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This is just one of the stories from our “I’ve Always Wondered” series, where we tackle all of your questions about the world of business, no matter how big or small. Ever wondered if recycling is worth it? Or how store brands stack up against name brands? What do you wonder? Let us know here.
Listener Gary Maske sent in this question:
Why does Congress get free health insurance??? Health care issues would create a new perspective, I would think. Wouldn’t you!
Gary Maske is not the only one interested in the health care benefits received by U.S. lawmakers.
This past weekend, U.S. Senate Majority Leader Mitch McConnell announced that he was holding off a vote on the Better Care Act — the replacement for the Affordable Care Act, aka Obamacare — until Sen. John McCain recovered from his recent surgery. The surgery to remove a blood clot from near McCain’s eye took place on Friday. (As of July 17, 2017, the vote has been put off indefinitely.) Shortly after McConnell issued his statement, he and McCain were subject to a flood of tweets calling on the U.S. Senate to ensure that the public has the same access to health care as McCain.
The thing is, McCain probably got his health insurance on the Washington, D.C., exchange. Why? Because the Affordable Care Act requires him to. The insurance also did not come free.
Sabrina Corlette, a research professor at Georgetown University who specializes in health insurance reforms, is not sure why people often assume that Congress receives free health insurance.
Before the Affordable Care Act, senators and representatives used to receive health insurance through the Federal Employees Health Benefits program, which was similar to health insurance programs at large companies. That means that the employer (in this case, the U.S. government) makes a contribution toward the health insurance plan selected by the employee. Under the Affordable Care Act, the government still covers a portion of the costs but the plans have to be purchased on a D.C. exchange called D.C. Health Link.
According to the Congressional Research Service, “the employer contribution is set at 72 percent of the weighted average of all FEHB plan premiums, not to exceed 75 percent of any given plan’s premium.”
How does that compare with an average employer-provided plan?
“So the government kicks in 72 percent, which is actually below the average,” Corlette explained. “The average large employer contribution to premiums is 80-some percent. It’s actually less generous employer contribution than the average.”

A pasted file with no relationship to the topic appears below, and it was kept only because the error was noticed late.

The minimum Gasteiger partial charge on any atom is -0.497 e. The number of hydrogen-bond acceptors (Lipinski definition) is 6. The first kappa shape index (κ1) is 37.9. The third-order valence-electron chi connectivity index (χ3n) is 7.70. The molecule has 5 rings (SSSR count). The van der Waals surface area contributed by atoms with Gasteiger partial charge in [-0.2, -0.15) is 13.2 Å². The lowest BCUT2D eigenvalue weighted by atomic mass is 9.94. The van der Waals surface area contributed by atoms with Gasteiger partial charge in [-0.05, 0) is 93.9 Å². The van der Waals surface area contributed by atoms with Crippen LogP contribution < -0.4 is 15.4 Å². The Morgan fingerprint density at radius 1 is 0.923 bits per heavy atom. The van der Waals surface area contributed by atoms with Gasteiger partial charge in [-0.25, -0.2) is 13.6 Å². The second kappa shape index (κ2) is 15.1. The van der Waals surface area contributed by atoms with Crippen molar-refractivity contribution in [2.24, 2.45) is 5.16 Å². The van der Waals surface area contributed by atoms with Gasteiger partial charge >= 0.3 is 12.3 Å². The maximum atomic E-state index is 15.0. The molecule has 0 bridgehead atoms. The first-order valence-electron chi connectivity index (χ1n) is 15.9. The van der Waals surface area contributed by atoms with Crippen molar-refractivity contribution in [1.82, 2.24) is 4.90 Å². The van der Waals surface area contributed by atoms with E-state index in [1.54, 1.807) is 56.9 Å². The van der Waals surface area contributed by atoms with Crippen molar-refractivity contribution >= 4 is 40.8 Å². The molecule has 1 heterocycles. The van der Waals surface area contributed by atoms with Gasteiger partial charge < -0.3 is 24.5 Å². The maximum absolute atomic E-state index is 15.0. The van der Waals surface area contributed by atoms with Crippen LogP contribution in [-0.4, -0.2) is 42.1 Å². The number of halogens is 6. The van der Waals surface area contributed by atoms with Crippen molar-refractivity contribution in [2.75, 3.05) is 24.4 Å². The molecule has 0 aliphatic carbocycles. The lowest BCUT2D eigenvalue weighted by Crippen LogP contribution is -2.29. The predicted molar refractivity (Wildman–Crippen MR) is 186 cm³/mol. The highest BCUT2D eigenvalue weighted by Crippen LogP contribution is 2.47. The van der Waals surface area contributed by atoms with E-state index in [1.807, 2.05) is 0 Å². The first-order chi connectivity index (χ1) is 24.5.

It’s not just lawmakers that have to purchase their plans on the D.C. exchange. Their staffs — whether based in D.C. or the local office — also select their plans on the D.C. Health Link. White House staff still receive health care benefits through FEHB.
“The insurance companies that are available to them have nationwide networks. So if you are working for, say, Sen. Chuck Grassley from Iowa and you are working in the Cedar Rapids office, you do actually enroll through D.C. Health Link but you have access to the local Iowa provider network,” Corlette said.
Just in case you are wondering, the requirement to use D.C. Health Link instead of continuing to get benefits through FEHB was not in the original Affordable Care Act.
“This is a Republican amendment that was offered during a committee markup of the bill that the Democrats decided to accept,” Corlette said. The amendment was proposed by the aforementioned Grassley. “It was originally conceived as basically saying: ‘If it’s good for the goose, it should be good for the gander.’ If you are going to tell Americans they have to sign up through these exchanges or pay a penalty, you also should [tell] members of Congress. It started out, frankly, as a sort of a political message but the Democrats said: ‘Well, they are probably right.’ They accepted the amendment. It was actually unanimously accepted.”
There is, however, one difference that sets congressional health care benefits apart from those of a typical employer. If the employees meet certain requirements — such as working in Congress for five years prior to their retirement — they are eligible to receive retiree health coverage through the FEHB.
Receiving employer-provided health care in retirement is more common in government than in the private sector, according to Corlette. “Retiree health coverage used to be much more common than it is today, but particularly in the private sector more and more employers have dropped that benefit,” she said.
Now that the plan to repeal and replace Obamacare is on hold indefinitely due to the lack of votes in the Senate, what happens next? President Trump and McConnell have called on Republicans in Congress to just repeal Obamacare without a replacement. If that were to happen, lawmakers and their staffs would probably end up going back on the FEHB health care insurance plan.
If, on the other hand, they bring back the Better Care Act, chances are that lawmakers and their staffs will still have to purchase their health insurance through the D.C. exchange.
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